WTI crude's low for the year was $42.03, set in March, and Brent was at its low for the year when it reached $45 in January. Kilduff said a strong jobs report Friday could send oil lower, but so could a weaker report.
"No matter what the jobs number does on Friday. If it's weak, it will be negative for crude oil because it will take away hopes of good demand. If it goes up, there's interest rate policy. Either way, it should be bearish for oil."
He expects oil to take a run into the $30s as early as September or October when refinery demand drops, as the industry prepares to produce winter-grade fuel.
West Texas Intermediate crude futures Tuesday rallied nearly 1.3 percent to just below $46, after Monday's heavy selling. Brent crude was flat at $50.10..
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"I think for the short term, you (Brent) could always correct to around $47. If you get through there, you have a level of $49.50 and then you have a very big top around $54," said Peter Amandio of Chicago Energies on "Power Lunch." He noted that crude lost $12 very quickly on fundamentals and word of Iran returning to market
Amandio said a catalyst to push oil lower could be a rate hike by the Fed, which would also drive the dollar higher. "Forty-two dollars is a very big level, and if we do go through those levels, you could see the low 30s," he said.
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Morse said the global oil market is oversupplied by about 1 million barrels a day, and ultimately it will be rebalanced.
"Something clearly has to give at some point on the supply side. we're not seeing either enough of a demand pickup or a supply slowdown to get the market into a more positive mode," Morse said.
"A prudent analysis would say the market turned on a hair, and it will turn on a hair again. It's at a rough spot right now especially since financial markets are bearish. Their expectations are bearish and they'll help to drive the price down," he said.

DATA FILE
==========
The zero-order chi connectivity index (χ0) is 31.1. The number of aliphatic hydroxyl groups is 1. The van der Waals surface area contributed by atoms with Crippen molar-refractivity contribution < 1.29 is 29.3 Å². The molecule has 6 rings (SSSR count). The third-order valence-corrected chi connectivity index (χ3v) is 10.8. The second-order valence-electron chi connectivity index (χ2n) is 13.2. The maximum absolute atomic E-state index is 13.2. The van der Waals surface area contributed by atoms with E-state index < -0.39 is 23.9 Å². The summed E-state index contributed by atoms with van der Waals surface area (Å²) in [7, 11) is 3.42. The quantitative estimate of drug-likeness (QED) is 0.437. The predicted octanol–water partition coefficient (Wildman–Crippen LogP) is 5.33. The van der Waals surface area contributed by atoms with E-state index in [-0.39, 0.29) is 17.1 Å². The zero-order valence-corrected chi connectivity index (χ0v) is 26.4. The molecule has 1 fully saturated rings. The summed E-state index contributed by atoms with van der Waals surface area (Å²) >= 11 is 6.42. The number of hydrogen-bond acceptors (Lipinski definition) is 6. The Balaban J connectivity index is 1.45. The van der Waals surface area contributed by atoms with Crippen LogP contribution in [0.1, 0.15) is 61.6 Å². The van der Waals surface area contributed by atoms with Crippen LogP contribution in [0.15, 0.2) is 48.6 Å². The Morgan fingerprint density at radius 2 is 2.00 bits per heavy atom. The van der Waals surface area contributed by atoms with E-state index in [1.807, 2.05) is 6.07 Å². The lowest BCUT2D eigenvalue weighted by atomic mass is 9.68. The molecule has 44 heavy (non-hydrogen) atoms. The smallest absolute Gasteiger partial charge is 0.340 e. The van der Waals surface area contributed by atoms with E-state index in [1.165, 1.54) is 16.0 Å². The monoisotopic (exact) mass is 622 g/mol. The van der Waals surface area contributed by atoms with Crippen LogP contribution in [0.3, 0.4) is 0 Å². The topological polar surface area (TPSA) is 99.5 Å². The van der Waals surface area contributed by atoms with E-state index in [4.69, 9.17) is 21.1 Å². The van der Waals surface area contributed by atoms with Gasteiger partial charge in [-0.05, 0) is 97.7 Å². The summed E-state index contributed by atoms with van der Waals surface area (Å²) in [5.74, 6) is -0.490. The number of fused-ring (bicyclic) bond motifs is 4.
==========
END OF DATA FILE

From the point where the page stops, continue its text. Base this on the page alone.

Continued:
Strategists watch the EIA weekly report for clues on the U.S. oil industry, which has become a swing producer of sorts. Last week's reports showed a decline to 9.4 million barrels a day in U.S. production from a recent high of 9.6 million.
But Morse said that doesn't mean the U.S. industry is curbing production yet, and it's not been apparent in monthly data. In fact, analysts say the shale industry has been able to maximize production despite the sharp cutback in wells.
"I don't know of any evidence to say there's rolling over," he said. "Even the more recent drop in production is more related to the maintenance in the Gulf of Mexico. ... There are a lot of things other than shale happening in the U.S."
Morse said he will be watching the crude import levels in the government inventory report Wednesday, amid signs Saudi Arabia has been sending more crude into the U.S., after its imports dipped down to 825,000 in December and January from more than 1.2 million barrels a day.
He noted that Saudi Arabia is losing its leadership in market share in Asia. In Japan, the United Arab Emirates overtook it as the lead exporter, and in May, its sales were second in both India and China.
"If I were they, I would feel anxious about a market share strategy that didn't succeed. Their production policy is more opaque than it used to be," Morse said. Saudi Arabia is now exporting a record 10.5 million barrels a day, and is also exporting more refined product from new refining capacity.
Saudi Arabia orchestrated OPEC's decision to end output quotas at its November meeting, which sent already falling prices much lower.
"There's close to a zero chance OPEC is going to act the way it used to," said Morse, noting neither Iran nor Iraq would cut back on production.
"Why would they relinquish a market share they can't easily get back, when demand rises again," Morse said.